Laura has begun to develop deep convection (thunderstorms) over the past several hours as it skirts along the southeastern Cuba coastline. We expect Laura to mostly continue on a northwestward trajectory on Monday, and even though it’ll continue riding along the southern Cuban coastline for another 24 hours or so, part of the storm will remain over open water the entire time. Sea surface temperatures south of Cuba run in the 30-31°C (~86-88°F) range, which are more than sufficient to allow Laura to maintain its current intensity or even strengthen in the short-term, despite its interaction with the mountainous terrain of Cuba.
Most model guidance a couple days ago had Laura’s center moving through Cuba, but the storm has had a tendency to move a little farther south than most model projections. When a tropical cyclone moves parallel to a chain of landmasses, especially ones that have mountainous terrain, a few dozen mile difference in track can make a dramatic difference in current intensity, subsequent intensity change, and even track. As Laura emerges over the Gulf of Mexico by early Tuesday, we anticipate that the system will be more intact than it otherwise would have been. Thus, it should take less time for Laura to capitalize on the anomalously warm waters beneath it.
A strong, deep-layer high pressure system currently sits just off the Southeast coast, which currently places Laura to the south of the feature. As Laura treks northwestward, this ridge will continue expanding westward, which will prevent the storm from simply turning northward toward Florida once departing Cuba. Hurricane Marco will actually help strengthen the ridge as well. Tropical cyclones, like Laura and Marco, extract heat energy from the underlying ocean via evaporation. This process helps further moisten the air above, and that heat from the ocean gets released into the atmosphere when clouds and deep thunderstorms develop. Thanks to Marco assisting in the strengthening and westward expansion of the ridge, Laura will continue on a northwestward track longer, which 1) will give Laura more time over the warn Gulf of Mexico and 2) will put Louisiana/Texas at a higher risk for a Laura landfall.
Marco will stay weaker due to a mid-to-upper level trough that currently extends southwestward into eastern Texas/northeastern Mexico and over the Gulf of Mexico. Thus, Marco will encounter vertical wind shear, keeping its intensity at bay. However, the trough will retrograde westward by the time Laura makes it into the Gulf of Mexico, which means that Laura should encounter considerably less wind shear.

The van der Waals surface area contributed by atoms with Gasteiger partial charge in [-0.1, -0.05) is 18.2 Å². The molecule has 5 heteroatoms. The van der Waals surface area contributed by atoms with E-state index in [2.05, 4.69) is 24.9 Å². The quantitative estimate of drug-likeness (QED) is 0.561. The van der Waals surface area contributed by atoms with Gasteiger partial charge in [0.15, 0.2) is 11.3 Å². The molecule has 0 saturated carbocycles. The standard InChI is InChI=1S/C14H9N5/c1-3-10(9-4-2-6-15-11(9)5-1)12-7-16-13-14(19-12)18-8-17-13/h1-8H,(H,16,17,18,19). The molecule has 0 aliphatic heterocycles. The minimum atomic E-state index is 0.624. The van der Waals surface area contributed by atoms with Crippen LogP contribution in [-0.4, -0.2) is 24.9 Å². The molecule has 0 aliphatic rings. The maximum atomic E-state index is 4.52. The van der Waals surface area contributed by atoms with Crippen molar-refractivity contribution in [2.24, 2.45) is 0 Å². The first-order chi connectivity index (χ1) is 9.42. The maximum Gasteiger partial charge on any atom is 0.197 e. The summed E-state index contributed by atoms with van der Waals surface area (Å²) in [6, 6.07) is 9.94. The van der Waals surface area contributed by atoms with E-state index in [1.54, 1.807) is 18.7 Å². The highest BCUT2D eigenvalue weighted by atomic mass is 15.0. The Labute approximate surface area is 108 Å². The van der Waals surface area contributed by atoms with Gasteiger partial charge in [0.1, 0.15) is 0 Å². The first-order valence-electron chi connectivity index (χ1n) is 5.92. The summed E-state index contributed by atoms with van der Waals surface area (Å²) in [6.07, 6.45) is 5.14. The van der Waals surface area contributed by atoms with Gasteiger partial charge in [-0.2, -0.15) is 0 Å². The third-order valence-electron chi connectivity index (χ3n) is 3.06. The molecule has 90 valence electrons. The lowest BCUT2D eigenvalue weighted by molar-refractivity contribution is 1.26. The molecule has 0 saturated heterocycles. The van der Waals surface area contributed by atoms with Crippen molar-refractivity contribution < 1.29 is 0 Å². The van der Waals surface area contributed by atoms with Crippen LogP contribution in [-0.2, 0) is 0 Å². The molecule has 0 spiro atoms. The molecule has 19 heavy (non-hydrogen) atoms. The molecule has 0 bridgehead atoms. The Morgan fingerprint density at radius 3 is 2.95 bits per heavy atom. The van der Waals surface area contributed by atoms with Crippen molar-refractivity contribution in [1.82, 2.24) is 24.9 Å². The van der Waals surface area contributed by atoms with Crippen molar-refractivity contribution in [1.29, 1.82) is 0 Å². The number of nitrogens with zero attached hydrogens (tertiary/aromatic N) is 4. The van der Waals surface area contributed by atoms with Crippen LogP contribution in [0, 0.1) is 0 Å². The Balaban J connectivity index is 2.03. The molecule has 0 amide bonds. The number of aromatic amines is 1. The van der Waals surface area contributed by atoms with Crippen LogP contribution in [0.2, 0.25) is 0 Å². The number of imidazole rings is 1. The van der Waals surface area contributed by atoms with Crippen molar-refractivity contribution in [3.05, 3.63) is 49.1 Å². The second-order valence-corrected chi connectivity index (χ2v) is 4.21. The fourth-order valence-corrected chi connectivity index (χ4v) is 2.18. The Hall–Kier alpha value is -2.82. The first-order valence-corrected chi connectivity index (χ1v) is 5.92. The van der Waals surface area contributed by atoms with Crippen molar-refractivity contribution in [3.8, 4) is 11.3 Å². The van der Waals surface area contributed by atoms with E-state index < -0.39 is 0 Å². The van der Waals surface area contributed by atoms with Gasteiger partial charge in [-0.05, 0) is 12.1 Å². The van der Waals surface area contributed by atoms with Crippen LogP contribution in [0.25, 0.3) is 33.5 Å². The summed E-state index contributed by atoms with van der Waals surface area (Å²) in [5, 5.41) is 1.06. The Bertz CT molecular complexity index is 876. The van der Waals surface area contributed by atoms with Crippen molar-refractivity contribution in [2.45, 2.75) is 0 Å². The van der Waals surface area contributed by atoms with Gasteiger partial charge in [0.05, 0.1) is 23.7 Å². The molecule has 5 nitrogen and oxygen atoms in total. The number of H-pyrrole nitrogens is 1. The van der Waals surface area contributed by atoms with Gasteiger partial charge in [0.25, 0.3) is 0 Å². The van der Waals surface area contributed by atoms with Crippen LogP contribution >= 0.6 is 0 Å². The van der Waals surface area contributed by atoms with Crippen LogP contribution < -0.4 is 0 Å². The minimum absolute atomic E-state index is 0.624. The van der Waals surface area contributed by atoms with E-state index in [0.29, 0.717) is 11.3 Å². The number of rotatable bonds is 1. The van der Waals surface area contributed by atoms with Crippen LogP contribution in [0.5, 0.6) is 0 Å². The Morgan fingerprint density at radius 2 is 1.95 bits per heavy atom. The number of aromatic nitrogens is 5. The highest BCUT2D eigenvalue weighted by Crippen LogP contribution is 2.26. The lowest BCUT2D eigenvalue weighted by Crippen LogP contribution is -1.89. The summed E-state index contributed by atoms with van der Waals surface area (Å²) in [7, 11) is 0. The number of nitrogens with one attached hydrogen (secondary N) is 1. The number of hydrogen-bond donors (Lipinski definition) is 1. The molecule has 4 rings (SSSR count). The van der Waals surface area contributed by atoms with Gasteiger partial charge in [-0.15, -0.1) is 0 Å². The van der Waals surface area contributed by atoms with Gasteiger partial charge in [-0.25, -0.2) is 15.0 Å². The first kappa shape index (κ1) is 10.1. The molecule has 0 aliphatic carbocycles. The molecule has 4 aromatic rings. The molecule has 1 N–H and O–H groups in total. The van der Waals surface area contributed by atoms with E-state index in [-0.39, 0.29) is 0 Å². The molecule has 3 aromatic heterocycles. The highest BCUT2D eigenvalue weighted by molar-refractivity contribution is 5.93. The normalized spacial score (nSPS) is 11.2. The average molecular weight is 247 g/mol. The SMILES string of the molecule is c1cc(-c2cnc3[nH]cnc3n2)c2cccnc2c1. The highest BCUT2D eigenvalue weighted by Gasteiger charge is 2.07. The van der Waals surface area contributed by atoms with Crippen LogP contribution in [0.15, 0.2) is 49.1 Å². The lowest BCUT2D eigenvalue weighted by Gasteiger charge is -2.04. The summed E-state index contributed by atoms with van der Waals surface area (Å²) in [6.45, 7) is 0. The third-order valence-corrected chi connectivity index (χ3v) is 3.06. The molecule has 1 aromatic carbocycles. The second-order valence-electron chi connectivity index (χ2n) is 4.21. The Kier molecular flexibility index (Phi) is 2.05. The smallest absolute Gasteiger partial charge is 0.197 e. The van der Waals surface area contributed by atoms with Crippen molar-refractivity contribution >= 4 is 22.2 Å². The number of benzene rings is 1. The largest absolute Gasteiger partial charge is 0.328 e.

We expect Laura to rapidly intensify over the Tuesday to Wednesday timeframe, which corresponds to an intensity increase of at least 35 mph (30 knots) over a 24-hour period. The National Hurricane Center currently predicts that Laura will reach upper-end category 2 status in 72 hours. However, it’s possible that most model guidance is underestimating how much strengthening will occur, especially if Laura’s low/mid-level center manages to stay mostly off the Cuban coast over the next 24 hours. Also, Laura is expected to move at a relatively fast pace over the Gulf of Mexico, which will decrease the odds that upwelling of cooler sub-surface ocean waters will hinder Laura’s intensification. Thus, it’s plausible that Laura could become a category 3+ storm.
With all of this said, it’s very important to understand that severe winds are not the only hazard associated with hurricanes. While the strongest winds remain closest to the storm center, flooding often becomes a much more widespread risk, well away from the center. As of now, the heaviest rainfall will fall across much of the Mid-South and potentially extend into eastern parts of the Southern Plains. In the projected 7-day rainfall totals, the axis of heaviest rainfall totals curves around the periphery of the westward-expanding ridge, which corresponds with Laura’s projected path.
We’ll reassess the forecast again on Monday to determine the effect that Laura’s interaction with Cuba will have on its intensification in the Gulf of Mexico. Please understand that the forecast will likely change, especially over the next 24 hours, but afterwards, forecast confidence will hopefully increase.